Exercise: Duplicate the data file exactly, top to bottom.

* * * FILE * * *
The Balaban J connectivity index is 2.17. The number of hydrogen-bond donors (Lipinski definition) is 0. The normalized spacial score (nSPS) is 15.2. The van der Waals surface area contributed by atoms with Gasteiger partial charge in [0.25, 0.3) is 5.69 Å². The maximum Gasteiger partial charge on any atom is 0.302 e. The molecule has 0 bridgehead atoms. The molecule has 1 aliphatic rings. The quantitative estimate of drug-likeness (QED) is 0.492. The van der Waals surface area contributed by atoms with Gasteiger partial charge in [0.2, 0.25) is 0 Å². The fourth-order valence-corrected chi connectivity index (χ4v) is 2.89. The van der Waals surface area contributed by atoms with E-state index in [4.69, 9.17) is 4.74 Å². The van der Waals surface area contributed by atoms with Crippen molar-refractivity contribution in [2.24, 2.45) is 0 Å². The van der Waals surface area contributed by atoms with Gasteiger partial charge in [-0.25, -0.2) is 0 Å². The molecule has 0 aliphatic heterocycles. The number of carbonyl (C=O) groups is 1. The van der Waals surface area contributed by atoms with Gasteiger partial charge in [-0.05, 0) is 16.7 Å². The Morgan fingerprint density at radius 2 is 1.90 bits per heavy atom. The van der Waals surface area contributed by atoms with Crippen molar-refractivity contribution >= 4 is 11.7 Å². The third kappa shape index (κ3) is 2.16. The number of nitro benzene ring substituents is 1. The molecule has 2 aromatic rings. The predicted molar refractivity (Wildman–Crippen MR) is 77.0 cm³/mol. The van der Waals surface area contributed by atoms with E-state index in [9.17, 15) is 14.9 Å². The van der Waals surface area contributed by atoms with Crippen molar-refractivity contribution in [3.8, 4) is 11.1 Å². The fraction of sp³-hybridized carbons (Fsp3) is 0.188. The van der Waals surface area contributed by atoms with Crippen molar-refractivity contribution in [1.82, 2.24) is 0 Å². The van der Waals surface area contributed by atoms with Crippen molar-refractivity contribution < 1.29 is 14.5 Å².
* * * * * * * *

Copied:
The Balaban J connectivity index is 2.17. The number of hydrogen-bond donors (Lipinski definition) is 0. The normalized spacial score (nSPS) is 15.2. The van der Waals surface area contributed by atoms with Gasteiger partial charge in [0.25, 0.3) is 5.69 Å². The maximum Gasteiger partial charge on any atom is 0.302 e. The molecule has 0 bridgehead atoms. The molecule has 1 aliphatic rings. The quantitative estimate of drug-likeness (QED) is 0.492. The van der Waals surface area contributed by atoms with Gasteiger partial charge in [0.2, 0.25) is 0 Å². The fourth-order valence-corrected chi connectivity index (χ4v) is 2.89. The van der Waals surface area contributed by atoms with E-state index in [4.69, 9.17) is 4.74 Å². The van der Waals surface area contributed by atoms with Crippen molar-refractivity contribution in [2.24, 2.45) is 0 Å². The van der Waals surface area contributed by atoms with Gasteiger partial charge in [-0.25, -0.2) is 0 Å². The molecule has 0 aliphatic heterocycles. The number of carbonyl (C=O) groups is 1. The van der Waals surface area contributed by atoms with Gasteiger partial charge in [-0.05, 0) is 16.7 Å². The Morgan fingerprint density at radius 2 is 1.90 bits per heavy atom. The van der Waals surface area contributed by atoms with Crippen molar-refractivity contribution >= 4 is 11.7 Å². The third kappa shape index (κ3) is 2.16. The number of nitro benzene ring substituents is 1. The molecule has 2 aromatic rings. The predicted molar refractivity (Wildman–Crippen MR) is 77.0 cm³/mol. The van der Waals surface area contributed by atoms with E-state index in [9.17, 15) is 14.9 Å². The van der Waals surface area contributed by atoms with Crippen molar-refractivity contribution in [3.8, 4) is 11.1 Å². The fraction of sp³-hybridized carbons (Fsp3) is 0.188. The van der Waals surface area contributed by atoms with Crippen molar-refractivity contribution in [1.82, 2.24) is 0 Å². The van der Waals surface area contributed by atoms with Crippen molar-refractivity contribution < 1.29 is 14.5 Å².